Investigations by enforcement officers, supported by intelligence from the FSA and information supplied by Glen’s Vodka, have revealed that the counterfeit vodka has been offered for sale in a number of small independent retail outlets in London, the Midlands and North Scotland.
How to identify the counterfeit bottles of Glen's Vodka
- The word 'bottled' is misspelt on the front label text reading ‘Produced and botteled in Great Britain'.
- The text below the statement 'ENJOY GLEN’S VODKA RESPONSIBLY' on the rear label should read 'DRINKAWARE.CO.UK' rather than 'D-RINK AWARE.CO.UK'.
If you or another member of the public ever identifies counterfeit alcohol, the safest thing to do is not to drink it and report it.
Local authorities taking actionRecently in Moray and Highland Council areas, information from Police Scotland, Trading Standards and Environmental Health teams led to the seizure of 236 bottles of counterfeit Glen's brand vodka.
Geoff Ogle, Director of Food Standards Agency in Scotland, said: 'The Food Standards Agency continues to work with enforcement agencies across the UK to stamp out the trade in counterfeit alcohol. A very cheap bottle of vodka may seem like a fantastic "bargain", but the safest thing to do is not buy it and if you have any concerns report it immediately to your local authority Trading Standards.'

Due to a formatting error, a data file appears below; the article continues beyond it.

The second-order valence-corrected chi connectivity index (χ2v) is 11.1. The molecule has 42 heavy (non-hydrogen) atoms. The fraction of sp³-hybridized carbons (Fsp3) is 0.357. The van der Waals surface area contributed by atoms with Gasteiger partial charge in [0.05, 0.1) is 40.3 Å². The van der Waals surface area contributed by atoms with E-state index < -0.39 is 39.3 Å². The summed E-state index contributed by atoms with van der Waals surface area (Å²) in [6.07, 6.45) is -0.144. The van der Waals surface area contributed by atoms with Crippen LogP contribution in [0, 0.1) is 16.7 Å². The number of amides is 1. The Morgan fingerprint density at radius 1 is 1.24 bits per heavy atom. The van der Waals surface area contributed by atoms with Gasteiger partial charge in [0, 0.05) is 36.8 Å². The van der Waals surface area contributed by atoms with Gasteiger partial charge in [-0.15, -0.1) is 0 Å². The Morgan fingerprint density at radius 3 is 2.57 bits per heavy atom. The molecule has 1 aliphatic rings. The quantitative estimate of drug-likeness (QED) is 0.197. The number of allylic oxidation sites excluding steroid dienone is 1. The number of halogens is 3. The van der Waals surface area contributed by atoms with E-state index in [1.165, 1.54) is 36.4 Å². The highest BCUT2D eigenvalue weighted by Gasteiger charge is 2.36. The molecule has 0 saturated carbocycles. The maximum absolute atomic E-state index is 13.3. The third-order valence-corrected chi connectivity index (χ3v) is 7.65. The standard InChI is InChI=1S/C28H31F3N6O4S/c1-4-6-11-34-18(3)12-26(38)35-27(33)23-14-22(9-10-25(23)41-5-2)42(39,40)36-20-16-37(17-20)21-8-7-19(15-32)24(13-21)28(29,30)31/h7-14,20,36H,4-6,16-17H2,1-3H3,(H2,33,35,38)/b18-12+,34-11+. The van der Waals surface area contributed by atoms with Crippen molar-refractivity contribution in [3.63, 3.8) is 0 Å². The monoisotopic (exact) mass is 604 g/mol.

No one has yet been identified as the distributor of the counterfeit vodka, therefore distribution information is not available. Local authorities have typically found products on sale in small independent retailers, corner shops, petrol stations etc. If further information on distribution becomes available, local authorities will be advised accordingly.
If you are concerned that you may have bought any counterfeit vodka, you should contact the FSA’s National Food Crime Unit by calling 020 7276 8787 or emailing email@example.com